This is a big problem for the butterflies, like the Speckled Wood and Meadow Brown (
Maniola jurtina), that have larvae that feed on grasses. The latter butterfly flies later in the year and does surprisingly well here, though I have seen them sheltering in the shade of trees when it is very hot. I always wonder how they find enough grass to lay their eggs on. For the Speckled Wood in February and March this is not a problem because the grass species grow back after the winter rains. This year there has been a terrible winter drought so the land is very dry. Nevertheless many plants, including grass species, have survived, though they are nowhere near the usual size. I have been especially glad to see the small colony of the Spanish Festoon is still thriving. Last year, I didn’t see any of this species and feared that the brutal cold of the winter of 2020-2021 had wiped them out. I was obviously wrong because I have seen several of this species in the area they are found in here. Speaking of the Spanish Festoon, and its potential problems, it took me years to find the food-plant they are using in my locality. The Spanish Festoon needs any of the species of Birthwort (Aristolochia).
The species that grows here is the Round-leaved Birthwort (
A. rotunda). It is a delicate plant that winds its way amongst bushes and undergrowth so is not that easy to spot, especially in shaded areas. It only grows in one part here, where it is found in a lightly wooded area with a pathway and a bank. I can see for myself how this species is bound to stay where its food-plant grows because every year this location is the only place I can find this spectacular butterfly. I say spectacular because its wings are marked with darker zigzags and red dots on a yellow background. I am a migraine sufferer and the jagged lines remind me of the aura formation many people who get migraines are used to seeing.
Horrible as migraines are, the Spanish Festoon is a truly beautiful species of butterfly.

All photos by Steve Andrews

Thursday 3 March 2022

Helping the Red Admiral Butterflies

Red Admirals need Nettles

Red Admiral Photo: Steve Andrews

The Red Admiral (Vanessa atalanta) is a very pretty butterfly you are probably familiar with. You can’t miss it with its striking red, black and white wings, and in the UK, it is one of the last butterflies to be seen in late autumn. We all love to see butterflies but many people don’t realise how important the plants the caterpillars need to feed on are. In the case of the Red Admiral, the main food-plants are Nettle species. The Stinging Nettle (Urtica dioica) is the most commonly used plant but here in Portugal where I live, the Annual Nettle (U. urens) is the species they use.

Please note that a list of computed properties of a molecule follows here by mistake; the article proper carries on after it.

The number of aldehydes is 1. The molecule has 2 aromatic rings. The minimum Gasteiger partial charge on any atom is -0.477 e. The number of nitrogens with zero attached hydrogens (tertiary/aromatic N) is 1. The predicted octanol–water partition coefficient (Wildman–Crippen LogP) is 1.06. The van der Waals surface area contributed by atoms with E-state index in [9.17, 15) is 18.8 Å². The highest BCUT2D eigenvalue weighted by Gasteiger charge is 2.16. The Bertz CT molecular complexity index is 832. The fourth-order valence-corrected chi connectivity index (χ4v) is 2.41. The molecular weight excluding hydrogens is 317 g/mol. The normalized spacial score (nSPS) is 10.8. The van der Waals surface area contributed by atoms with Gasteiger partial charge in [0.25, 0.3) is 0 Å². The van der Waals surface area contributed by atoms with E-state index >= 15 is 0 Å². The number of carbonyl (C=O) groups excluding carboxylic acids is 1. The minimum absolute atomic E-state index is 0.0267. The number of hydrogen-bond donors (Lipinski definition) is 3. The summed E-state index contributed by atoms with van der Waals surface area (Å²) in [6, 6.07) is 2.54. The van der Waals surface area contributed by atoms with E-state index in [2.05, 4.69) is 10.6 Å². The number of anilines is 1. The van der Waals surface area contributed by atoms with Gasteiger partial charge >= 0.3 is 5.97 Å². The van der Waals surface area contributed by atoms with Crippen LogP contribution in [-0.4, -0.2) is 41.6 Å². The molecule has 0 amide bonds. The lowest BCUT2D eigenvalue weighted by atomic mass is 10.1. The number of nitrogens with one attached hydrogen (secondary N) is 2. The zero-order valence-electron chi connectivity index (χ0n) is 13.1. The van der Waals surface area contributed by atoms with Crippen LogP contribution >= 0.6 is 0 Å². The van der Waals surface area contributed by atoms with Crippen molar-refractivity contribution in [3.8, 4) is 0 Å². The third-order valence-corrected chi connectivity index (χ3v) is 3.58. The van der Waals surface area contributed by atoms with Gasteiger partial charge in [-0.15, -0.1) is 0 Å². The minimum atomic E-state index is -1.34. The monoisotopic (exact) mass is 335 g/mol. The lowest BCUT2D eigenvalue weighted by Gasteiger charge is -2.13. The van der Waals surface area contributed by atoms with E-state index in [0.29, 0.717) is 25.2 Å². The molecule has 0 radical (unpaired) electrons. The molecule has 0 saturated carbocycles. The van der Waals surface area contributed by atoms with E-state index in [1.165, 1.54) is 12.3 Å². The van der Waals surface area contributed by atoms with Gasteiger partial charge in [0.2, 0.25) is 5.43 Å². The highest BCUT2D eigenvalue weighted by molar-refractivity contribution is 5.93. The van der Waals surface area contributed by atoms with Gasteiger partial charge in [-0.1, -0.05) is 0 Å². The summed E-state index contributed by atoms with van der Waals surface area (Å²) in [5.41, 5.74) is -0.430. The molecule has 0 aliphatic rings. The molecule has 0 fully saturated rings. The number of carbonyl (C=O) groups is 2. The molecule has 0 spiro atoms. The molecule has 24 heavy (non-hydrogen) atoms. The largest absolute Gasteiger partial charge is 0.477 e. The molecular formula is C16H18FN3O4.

Annual Nettles Photo: Steve Andrews
These nettles spring up as a garden weed and on waste ground in the autumn and winter when rains fall. Sadly because they are regarded as a weed, many people destroy them, either manually with care, due to the stinging threat from the plant, or with herbicide, and any Red Admiral eggs, caterpillars or chrysalises, get destroyed too. 
I saw a large patch of Small Nettles growing on some rough ground in a shortcut between two roads in my neighbourhood. I checked for Red Admiral caterpillars and soon found some, which I took into care, just in case anyone came along and killed the plants. I am very glad I did because some council workers turned up and removed all the vegetation that was growing there.
There is a skill to finding Red Admiral caterpillars, but it is very easy to learn. The caterpillars are usually found towards the top of a nettle stem and they fold leaves around themselves as shelters. The leaves are held with a small amount of caterpillar silk. They eat surrounding leaves and you can spot the holes in these leaves and their ragged appearance where they have been eaten away.

Sometimes the Red Admiral caterpillar will pupate inside their shelters too, but not always, because they will also transform into chrysalises that hang suspended from nettle stalks or possibly on a wall, fence or other object near where the caterpillar has been feeding.
I keep the caterpillars in sandwich boxes with a paper towel on the bottom to help absorb any dampness and to make it easier when cleaning out the container and providing new food. Often I find that the caterpillars will choose to pupate after spinning a pad of silk on the plastic top of the sandwich box. The chrysalises are brown but some are speckled with gold. As the butterfly inside becomes more developed and nears the time for emergence it becomes much darker and you can see the wings colouring up in the wing-case on each side of the chrysalis.

When the Red Admirals finally emerge, or eclose, as lepidopterists would say, they need to dry their wings thoroughly before they take their first flight. It is very important at this stage that they are not disturbed and that they don’t fall off whatever they are clinging to. This can be a problem for all species of butterflies at this stage of their life-cycles. Fallen butterflies can become cripples if they fail to expand and dry their wings properly. Usually all goes well, though, and the Red Admiral is all set to fly away. This butterfly can fly a long way. Many of those seen in the UK are migrants, though this species can hibernate in Britain too. In Portugal they have more than one generation but need nettles. I usually see them in autumn, winter and spring. In summer it is too hot and dry. There is a place in some woodland near where I live that I can almost guarantee I will be able to find a male Red Admiral every year in the right seasons. Of course, it isn’t the same butterfly but is obviously an ideal spot for a male of this species to create a territory he can patrol.